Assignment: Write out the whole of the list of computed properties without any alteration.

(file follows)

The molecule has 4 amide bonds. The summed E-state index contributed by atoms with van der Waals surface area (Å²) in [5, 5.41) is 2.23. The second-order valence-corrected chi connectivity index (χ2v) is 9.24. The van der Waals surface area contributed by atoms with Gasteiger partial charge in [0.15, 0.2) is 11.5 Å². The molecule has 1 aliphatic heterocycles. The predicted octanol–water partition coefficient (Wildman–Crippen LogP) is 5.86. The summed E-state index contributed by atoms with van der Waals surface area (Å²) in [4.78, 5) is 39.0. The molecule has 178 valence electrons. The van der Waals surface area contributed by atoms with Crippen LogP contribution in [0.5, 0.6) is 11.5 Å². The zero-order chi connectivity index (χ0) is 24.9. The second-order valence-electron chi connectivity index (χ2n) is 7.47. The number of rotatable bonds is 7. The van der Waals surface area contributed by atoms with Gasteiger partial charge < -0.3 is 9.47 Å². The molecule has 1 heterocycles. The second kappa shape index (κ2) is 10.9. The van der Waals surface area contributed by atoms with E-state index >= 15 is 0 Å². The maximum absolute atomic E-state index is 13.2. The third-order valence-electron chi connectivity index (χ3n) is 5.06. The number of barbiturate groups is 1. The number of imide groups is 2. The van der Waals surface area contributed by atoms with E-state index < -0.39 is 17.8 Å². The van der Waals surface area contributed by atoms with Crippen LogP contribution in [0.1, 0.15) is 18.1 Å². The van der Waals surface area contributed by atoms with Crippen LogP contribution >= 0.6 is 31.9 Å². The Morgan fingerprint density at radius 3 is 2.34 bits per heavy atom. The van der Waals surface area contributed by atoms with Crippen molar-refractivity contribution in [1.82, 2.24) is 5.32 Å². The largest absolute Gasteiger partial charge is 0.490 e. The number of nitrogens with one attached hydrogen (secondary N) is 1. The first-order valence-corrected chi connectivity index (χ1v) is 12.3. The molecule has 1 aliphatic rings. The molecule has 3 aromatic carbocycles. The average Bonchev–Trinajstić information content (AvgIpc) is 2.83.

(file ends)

The molecule has 4 amide bonds. The summed E-state index contributed by atoms with van der Waals surface area (Å²) in [5, 5.41) is 2.23. The second-order valence-corrected chi connectivity index (χ2v) is 9.24. The van der Waals surface area contributed by atoms with Gasteiger partial charge in [0.15, 0.2) is 11.5 Å². The molecule has 1 aliphatic heterocycles. The predicted octanol–water partition coefficient (Wildman–Crippen LogP) is 5.86. The summed E-state index contributed by atoms with van der Waals surface area (Å²) in [4.78, 5) is 39.0. The molecule has 178 valence electrons. The van der Waals surface area contributed by atoms with Crippen LogP contribution in [0.5, 0.6) is 11.5 Å². The zero-order chi connectivity index (χ0) is 24.9. The second-order valence-electron chi connectivity index (χ2n) is 7.47. The number of rotatable bonds is 7. The van der Waals surface area contributed by atoms with Gasteiger partial charge < -0.3 is 9.47 Å². The molecule has 1 heterocycles. The second kappa shape index (κ2) is 10.9. The van der Waals surface area contributed by atoms with E-state index >= 15 is 0 Å². The maximum absolute atomic E-state index is 13.2. The third-order valence-electron chi connectivity index (χ3n) is 5.06. The number of barbiturate groups is 1. The number of imide groups is 2. The van der Waals surface area contributed by atoms with E-state index < -0.39 is 17.8 Å². The van der Waals surface area contributed by atoms with Crippen LogP contribution in [0.1, 0.15) is 18.1 Å². The van der Waals surface area contributed by atoms with Crippen LogP contribution >= 0.6 is 31.9 Å². The Morgan fingerprint density at radius 3 is 2.34 bits per heavy atom. The van der Waals surface area contributed by atoms with Crippen molar-refractivity contribution in [1.82, 2.24) is 5.32 Å². The largest absolute Gasteiger partial charge is 0.490 e. The number of nitrogens with one attached hydrogen (secondary N) is 1. The first-order valence-corrected chi connectivity index (χ1v) is 12.3. The molecule has 1 aliphatic rings. The molecule has 3 aromatic carbocycles. The average Bonchev–Trinajstić information content (AvgIpc) is 2.83.